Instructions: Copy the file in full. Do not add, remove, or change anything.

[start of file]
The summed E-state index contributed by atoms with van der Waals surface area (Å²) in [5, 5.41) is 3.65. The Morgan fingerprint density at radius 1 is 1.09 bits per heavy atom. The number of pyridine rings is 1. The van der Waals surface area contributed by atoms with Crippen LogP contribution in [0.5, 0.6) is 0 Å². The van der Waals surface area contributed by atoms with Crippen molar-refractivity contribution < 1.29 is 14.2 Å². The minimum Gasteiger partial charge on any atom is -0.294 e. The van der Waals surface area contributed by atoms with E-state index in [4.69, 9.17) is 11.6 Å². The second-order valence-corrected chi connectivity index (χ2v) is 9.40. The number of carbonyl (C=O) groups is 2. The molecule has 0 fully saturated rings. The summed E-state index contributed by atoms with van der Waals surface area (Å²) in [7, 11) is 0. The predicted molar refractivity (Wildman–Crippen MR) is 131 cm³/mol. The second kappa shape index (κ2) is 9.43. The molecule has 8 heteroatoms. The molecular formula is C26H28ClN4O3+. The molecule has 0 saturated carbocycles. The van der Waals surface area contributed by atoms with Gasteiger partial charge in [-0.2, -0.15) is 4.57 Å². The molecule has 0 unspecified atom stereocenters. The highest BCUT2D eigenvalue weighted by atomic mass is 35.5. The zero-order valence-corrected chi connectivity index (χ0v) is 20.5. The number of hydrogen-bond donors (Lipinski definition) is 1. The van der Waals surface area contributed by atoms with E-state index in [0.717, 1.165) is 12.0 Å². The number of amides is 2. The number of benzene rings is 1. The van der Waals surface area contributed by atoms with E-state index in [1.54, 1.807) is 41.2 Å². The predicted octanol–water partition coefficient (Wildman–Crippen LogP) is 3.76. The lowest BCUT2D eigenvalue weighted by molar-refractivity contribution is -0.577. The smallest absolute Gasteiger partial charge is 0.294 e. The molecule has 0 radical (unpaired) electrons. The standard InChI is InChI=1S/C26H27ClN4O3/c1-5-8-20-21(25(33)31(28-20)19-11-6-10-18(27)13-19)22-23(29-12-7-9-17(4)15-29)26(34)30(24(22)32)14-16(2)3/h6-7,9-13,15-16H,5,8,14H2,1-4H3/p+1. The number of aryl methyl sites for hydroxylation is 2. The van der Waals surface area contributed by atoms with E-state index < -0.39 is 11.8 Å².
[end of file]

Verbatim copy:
The summed E-state index contributed by atoms with van der Waals surface area (Å²) in [5, 5.41) is 3.65. The Morgan fingerprint density at radius 1 is 1.09 bits per heavy atom. The number of pyridine rings is 1. The van der Waals surface area contributed by atoms with Crippen LogP contribution in [0.5, 0.6) is 0 Å². The van der Waals surface area contributed by atoms with Crippen molar-refractivity contribution < 1.29 is 14.2 Å². The minimum Gasteiger partial charge on any atom is -0.294 e. The van der Waals surface area contributed by atoms with E-state index in [4.69, 9.17) is 11.6 Å². The second-order valence-corrected chi connectivity index (χ2v) is 9.40. The number of carbonyl (C=O) groups is 2. The molecule has 0 fully saturated rings. The summed E-state index contributed by atoms with van der Waals surface area (Å²) in [7, 11) is 0. The predicted molar refractivity (Wildman–Crippen MR) is 131 cm³/mol. The second kappa shape index (κ2) is 9.43. The molecule has 8 heteroatoms. The molecular formula is C26H28ClN4O3+. The molecule has 0 saturated carbocycles. The van der Waals surface area contributed by atoms with Gasteiger partial charge in [-0.2, -0.15) is 4.57 Å². The molecule has 0 unspecified atom stereocenters. The highest BCUT2D eigenvalue weighted by atomic mass is 35.5. The zero-order valence-corrected chi connectivity index (χ0v) is 20.5. The number of hydrogen-bond donors (Lipinski definition) is 1. The van der Waals surface area contributed by atoms with E-state index in [0.717, 1.165) is 12.0 Å². The number of amides is 2. The number of benzene rings is 1. The van der Waals surface area contributed by atoms with E-state index in [1.54, 1.807) is 41.2 Å². The predicted octanol–water partition coefficient (Wildman–Crippen LogP) is 3.76. The lowest BCUT2D eigenvalue weighted by molar-refractivity contribution is -0.577. The smallest absolute Gasteiger partial charge is 0.294 e. The molecule has 0 radical (unpaired) electrons. The standard InChI is InChI=1S/C26H27ClN4O3/c1-5-8-20-21(25(33)31(28-20)19-11-6-10-18(27)13-19)22-23(29-12-7-9-17(4)15-29)26(34)30(24(22)32)14-16(2)3/h6-7,9-13,15-16H,5,8,14H2,1-4H3/p+1. The number of aryl methyl sites for hydroxylation is 2. The van der Waals surface area contributed by atoms with E-state index < -0.39 is 11.8 Å².